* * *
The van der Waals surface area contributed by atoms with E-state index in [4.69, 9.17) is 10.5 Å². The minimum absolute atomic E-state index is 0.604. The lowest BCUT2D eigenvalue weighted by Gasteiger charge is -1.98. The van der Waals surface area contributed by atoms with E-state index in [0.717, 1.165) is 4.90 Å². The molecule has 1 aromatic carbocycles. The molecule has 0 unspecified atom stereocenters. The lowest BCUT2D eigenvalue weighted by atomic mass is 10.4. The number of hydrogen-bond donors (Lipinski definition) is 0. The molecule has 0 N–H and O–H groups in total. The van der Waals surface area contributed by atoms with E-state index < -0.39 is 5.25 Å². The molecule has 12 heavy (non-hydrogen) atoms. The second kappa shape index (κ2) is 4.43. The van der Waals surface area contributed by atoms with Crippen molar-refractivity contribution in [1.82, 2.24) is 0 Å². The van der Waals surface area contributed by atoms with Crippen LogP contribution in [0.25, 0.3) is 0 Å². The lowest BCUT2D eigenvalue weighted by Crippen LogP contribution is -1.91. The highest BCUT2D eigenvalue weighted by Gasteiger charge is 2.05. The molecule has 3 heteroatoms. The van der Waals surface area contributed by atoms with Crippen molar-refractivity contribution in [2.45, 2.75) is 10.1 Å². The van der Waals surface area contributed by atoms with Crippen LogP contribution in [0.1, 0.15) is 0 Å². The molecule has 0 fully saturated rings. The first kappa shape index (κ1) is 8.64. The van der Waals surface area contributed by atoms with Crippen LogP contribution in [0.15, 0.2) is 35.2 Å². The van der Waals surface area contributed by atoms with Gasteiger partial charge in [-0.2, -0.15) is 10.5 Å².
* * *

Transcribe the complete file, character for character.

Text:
The van der Waals surface area contributed by atoms with E-state index in [4.69, 9.17) is 10.5 Å². The minimum absolute atomic E-state index is 0.604. The lowest BCUT2D eigenvalue weighted by Gasteiger charge is -1.98. The van der Waals surface area contributed by atoms with E-state index in [0.717, 1.165) is 4.90 Å². The molecule has 1 aromatic carbocycles. The molecule has 0 unspecified atom stereocenters. The lowest BCUT2D eigenvalue weighted by atomic mass is 10.4. The number of hydrogen-bond donors (Lipinski definition) is 0. The molecule has 0 N–H and O–H groups in total. The van der Waals surface area contributed by atoms with E-state index < -0.39 is 5.25 Å². The molecule has 12 heavy (non-hydrogen) atoms. The second kappa shape index (κ2) is 4.43. The van der Waals surface area contributed by atoms with Crippen molar-refractivity contribution in [1.82, 2.24) is 0 Å². The van der Waals surface area contributed by atoms with Crippen LogP contribution in [0.25, 0.3) is 0 Å². The lowest BCUT2D eigenvalue weighted by Crippen LogP contribution is -1.91. The highest BCUT2D eigenvalue weighted by Gasteiger charge is 2.05. The molecule has 3 heteroatoms. The van der Waals surface area contributed by atoms with Crippen molar-refractivity contribution in [2.45, 2.75) is 10.1 Å². The van der Waals surface area contributed by atoms with Crippen LogP contribution in [0.1, 0.15) is 0 Å². The molecule has 0 fully saturated rings. The first kappa shape index (κ1) is 8.64. The van der Waals surface area contributed by atoms with Crippen LogP contribution in [0.15, 0.2) is 35.2 Å². The van der Waals surface area contributed by atoms with Gasteiger partial charge in [-0.2, -0.15) is 10.5 Å².